Joyride is responsible for helping more than 300 corporate clients, from Warby Parker to Ideo, find coffee religion. And it is one of a rising army of startups seizing on the financial opportunity to convert Keurig, Dunkin' Donuts, and Starbucks drinkers into coffee purists. Known as the Third Wave, this movement started a decade ago by a splinter group of true believers who approach every part of the coffee life cycle with meticulous obsession. Coveted "single origin" beans with unique flavors—and high prices—are harvested like wine grapes: on a specific farm in specific soil at a specific altitude in a specific climate on a specific lot, in some cases even picked on a specific day. Rather than the darkly roasted coffee popularized by Starbucks—the emblem of "second wave" coffee—third-wave roasters cook the raw green beans lightly, to bring out their distinctive profiles. Brewing for peak flavor requires scientific precision: how finely or coarsely to grind a particular strain of bean, steeped in how much water and at what temperature. All this adds up to a cup of black coffee so dimensional, they believe, that there's no need to pollute it with milk or sweeteners—and so valuable that it can earn a price tag as hefty as $7 a cup.
"That's where the big money will be," says Jeremy Kuempel, an MIT engineer whose startup, Blossom Coffee, is building a machine to automate brewing third-wave coffee. "Taking the 95% of the market that likes milk and sugar and being able to turn them into coffee drinkers who can tell the difference between an Ethiopian and a Kenyan [ coffee ]."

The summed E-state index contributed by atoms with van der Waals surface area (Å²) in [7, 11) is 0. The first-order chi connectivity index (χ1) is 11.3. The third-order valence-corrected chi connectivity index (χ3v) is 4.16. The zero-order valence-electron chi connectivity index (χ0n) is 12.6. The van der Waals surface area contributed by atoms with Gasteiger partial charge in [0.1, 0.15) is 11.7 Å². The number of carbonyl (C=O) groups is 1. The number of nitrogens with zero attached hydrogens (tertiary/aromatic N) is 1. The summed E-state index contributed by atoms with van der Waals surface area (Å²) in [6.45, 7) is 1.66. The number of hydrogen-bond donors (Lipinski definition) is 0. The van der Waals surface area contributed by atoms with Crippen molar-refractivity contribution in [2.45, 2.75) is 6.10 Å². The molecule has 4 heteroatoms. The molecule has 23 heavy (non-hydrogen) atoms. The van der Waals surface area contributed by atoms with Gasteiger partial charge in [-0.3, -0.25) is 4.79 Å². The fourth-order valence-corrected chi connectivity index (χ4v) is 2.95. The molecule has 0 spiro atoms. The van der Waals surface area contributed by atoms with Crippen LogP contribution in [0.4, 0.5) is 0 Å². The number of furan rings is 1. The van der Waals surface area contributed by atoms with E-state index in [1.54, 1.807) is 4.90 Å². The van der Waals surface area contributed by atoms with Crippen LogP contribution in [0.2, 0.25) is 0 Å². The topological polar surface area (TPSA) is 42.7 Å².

Over the past decade, categories such as yogurt, chocolate, and juice have made this leap from commodity to mass delicacy. Some mainstream consumers no longer blanch at a $9 price tag on a bar of chocolate half the size of a Snickers or $11 for a cold-pressed juice. Not only have these become the fastest-growing segments in their respective categories, they've created multimillion-dollar markets that never before existed. Greek yogurt was an obscure 1% of U.S. yogurt sales in 2007. Then Chobani entered the scene, luring consumers away from their sugary-sweet Yoplaits. Now Greek yogurt accounts for 40% of the $7.4 billion U.S. yogurt market, while industry heavyweights like Danone and General Mills are racing to catch up.